Summary: Ceramic Materials and Nano-structures for Chemical Sensing
Department of Chemical and Environmental Engineering
The University of Toledo, 3052 Nitschke Hall, Toledo, OH 43606-3390.
Sheikh A. Akbar
Department of Materials Science and Engineering
The Ohio State University, 2041 Watts Hall, College Road, Columbus, OH 43210.
High selectivity, enhanced sensitivity, short response time and long shelf-life are some of the key features sought in the
solid-state ceramic-based chemical sensors. Since the sensing mechanism and catalytic activity are predominantly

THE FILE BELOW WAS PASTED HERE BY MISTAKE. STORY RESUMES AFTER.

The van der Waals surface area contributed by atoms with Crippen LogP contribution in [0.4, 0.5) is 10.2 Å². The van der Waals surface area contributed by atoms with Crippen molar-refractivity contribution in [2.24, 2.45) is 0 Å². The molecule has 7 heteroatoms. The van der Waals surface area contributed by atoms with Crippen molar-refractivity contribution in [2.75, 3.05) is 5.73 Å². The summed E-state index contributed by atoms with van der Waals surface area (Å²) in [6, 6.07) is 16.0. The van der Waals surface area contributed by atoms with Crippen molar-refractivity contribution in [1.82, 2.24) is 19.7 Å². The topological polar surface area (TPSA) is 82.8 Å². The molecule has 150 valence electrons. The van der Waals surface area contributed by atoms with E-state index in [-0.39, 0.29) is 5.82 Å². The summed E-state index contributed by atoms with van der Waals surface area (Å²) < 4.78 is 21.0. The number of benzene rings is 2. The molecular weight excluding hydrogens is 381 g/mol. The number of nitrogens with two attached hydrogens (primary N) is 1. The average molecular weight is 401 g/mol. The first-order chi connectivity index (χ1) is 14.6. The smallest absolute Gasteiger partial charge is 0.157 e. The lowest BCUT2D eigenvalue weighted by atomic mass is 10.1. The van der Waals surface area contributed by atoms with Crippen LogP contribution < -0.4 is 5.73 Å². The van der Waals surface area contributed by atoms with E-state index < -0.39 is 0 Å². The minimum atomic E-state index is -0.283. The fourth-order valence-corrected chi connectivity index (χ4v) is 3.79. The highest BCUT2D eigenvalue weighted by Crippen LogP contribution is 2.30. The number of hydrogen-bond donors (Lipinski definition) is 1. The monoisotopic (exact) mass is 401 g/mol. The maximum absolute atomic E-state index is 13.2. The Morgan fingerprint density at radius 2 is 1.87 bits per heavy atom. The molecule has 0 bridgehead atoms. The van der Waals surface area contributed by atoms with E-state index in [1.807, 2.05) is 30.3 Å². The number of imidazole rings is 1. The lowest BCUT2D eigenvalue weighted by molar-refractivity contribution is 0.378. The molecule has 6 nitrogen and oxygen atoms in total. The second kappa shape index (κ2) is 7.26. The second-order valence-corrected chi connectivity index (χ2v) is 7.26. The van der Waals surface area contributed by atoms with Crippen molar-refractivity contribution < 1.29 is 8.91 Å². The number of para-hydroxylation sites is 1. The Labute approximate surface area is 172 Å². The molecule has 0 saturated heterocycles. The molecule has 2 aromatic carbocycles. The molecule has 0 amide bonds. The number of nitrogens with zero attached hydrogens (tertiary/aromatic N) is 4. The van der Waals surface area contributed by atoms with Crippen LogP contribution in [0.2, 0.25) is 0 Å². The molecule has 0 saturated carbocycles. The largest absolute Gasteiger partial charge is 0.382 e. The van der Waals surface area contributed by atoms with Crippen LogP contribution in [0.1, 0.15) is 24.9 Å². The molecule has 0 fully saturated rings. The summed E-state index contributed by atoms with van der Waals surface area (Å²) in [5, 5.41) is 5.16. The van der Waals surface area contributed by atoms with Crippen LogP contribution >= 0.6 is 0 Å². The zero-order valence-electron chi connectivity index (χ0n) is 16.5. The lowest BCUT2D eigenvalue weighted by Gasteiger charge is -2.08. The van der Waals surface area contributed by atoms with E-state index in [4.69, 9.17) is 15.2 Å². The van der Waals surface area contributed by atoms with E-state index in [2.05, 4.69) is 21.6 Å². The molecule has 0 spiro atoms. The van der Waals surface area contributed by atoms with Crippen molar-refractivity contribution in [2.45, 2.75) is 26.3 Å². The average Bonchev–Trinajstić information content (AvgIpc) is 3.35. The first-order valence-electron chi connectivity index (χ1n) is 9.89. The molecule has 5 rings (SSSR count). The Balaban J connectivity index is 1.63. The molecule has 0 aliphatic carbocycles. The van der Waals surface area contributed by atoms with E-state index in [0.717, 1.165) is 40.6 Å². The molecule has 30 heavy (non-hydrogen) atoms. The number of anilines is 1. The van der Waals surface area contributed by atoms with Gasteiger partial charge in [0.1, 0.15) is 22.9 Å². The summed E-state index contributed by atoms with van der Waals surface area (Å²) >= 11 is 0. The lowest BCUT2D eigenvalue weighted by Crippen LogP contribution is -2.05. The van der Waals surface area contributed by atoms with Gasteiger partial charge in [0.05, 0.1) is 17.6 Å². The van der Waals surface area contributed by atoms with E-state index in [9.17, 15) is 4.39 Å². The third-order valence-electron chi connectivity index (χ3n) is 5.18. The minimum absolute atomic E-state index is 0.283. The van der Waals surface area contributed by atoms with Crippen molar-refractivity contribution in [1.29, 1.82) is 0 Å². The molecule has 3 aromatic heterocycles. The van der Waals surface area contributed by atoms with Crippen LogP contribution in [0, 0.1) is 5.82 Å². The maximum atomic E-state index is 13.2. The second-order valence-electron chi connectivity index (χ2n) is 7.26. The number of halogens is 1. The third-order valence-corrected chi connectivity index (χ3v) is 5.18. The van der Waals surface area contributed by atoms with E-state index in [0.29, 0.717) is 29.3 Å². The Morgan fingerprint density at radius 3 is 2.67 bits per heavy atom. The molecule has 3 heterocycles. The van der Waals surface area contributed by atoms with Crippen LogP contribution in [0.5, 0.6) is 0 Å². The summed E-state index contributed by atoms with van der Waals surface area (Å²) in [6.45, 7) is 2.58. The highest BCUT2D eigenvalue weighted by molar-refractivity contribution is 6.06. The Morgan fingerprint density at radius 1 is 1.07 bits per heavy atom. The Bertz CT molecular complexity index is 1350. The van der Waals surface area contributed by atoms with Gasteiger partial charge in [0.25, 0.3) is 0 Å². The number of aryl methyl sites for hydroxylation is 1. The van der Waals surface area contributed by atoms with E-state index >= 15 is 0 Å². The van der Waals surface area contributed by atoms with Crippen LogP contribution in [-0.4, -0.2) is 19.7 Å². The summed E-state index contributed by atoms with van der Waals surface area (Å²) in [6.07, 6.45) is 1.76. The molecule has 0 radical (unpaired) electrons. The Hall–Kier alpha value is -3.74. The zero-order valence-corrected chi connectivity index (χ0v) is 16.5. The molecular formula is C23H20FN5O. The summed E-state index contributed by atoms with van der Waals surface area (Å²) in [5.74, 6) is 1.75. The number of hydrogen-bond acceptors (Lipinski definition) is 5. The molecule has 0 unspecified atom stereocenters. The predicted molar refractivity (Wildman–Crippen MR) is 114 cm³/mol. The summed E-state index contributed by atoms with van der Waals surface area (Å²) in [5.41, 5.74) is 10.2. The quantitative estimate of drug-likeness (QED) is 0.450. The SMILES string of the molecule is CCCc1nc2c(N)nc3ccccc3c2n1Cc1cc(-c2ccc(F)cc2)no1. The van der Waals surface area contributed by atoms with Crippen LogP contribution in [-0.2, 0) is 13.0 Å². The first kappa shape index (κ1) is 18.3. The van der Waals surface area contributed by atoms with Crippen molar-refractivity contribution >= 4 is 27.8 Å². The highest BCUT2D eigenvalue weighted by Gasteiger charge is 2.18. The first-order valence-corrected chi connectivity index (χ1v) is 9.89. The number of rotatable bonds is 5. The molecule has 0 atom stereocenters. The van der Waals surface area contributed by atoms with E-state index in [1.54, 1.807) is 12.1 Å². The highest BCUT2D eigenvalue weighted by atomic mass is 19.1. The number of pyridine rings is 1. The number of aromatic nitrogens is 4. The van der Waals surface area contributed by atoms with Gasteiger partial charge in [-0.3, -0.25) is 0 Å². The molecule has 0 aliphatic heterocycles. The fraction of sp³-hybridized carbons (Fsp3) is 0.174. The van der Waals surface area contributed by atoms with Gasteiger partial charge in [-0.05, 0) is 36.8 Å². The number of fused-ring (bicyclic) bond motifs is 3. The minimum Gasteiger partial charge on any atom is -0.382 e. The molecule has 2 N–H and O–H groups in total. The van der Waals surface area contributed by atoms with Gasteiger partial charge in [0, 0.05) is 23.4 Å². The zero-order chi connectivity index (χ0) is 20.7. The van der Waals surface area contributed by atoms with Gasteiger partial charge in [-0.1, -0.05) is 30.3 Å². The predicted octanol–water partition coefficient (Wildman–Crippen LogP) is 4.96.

surface-dominated, benign surface features in terms of higher aspect ratio, large surface area and, open and connected
porosity, are required to realize a successful material. In order to incorporate these morphological features, a technique
based on rigorous thermodynamic consideration of the metal/metal oxide coexistence, is described. By modulating the
oxygen partial pressure across the equilibrium M/MO proximity line, formation and growth of new oxide surface on an
atomic/ submolecular level under conditions of `oxygen deprivation', with exotic morphological features has been
achieved in a number of metal oxides that are potential sensor materials. This paper describes the methodology and
discusses the results obtained in the case of two model systems, viz., tungsten oxide (WO3) and titanium oxide (TiO2).
Key words: Semiconducting ceramic oxides, Redox reactions, Microstructure, Chemical sensors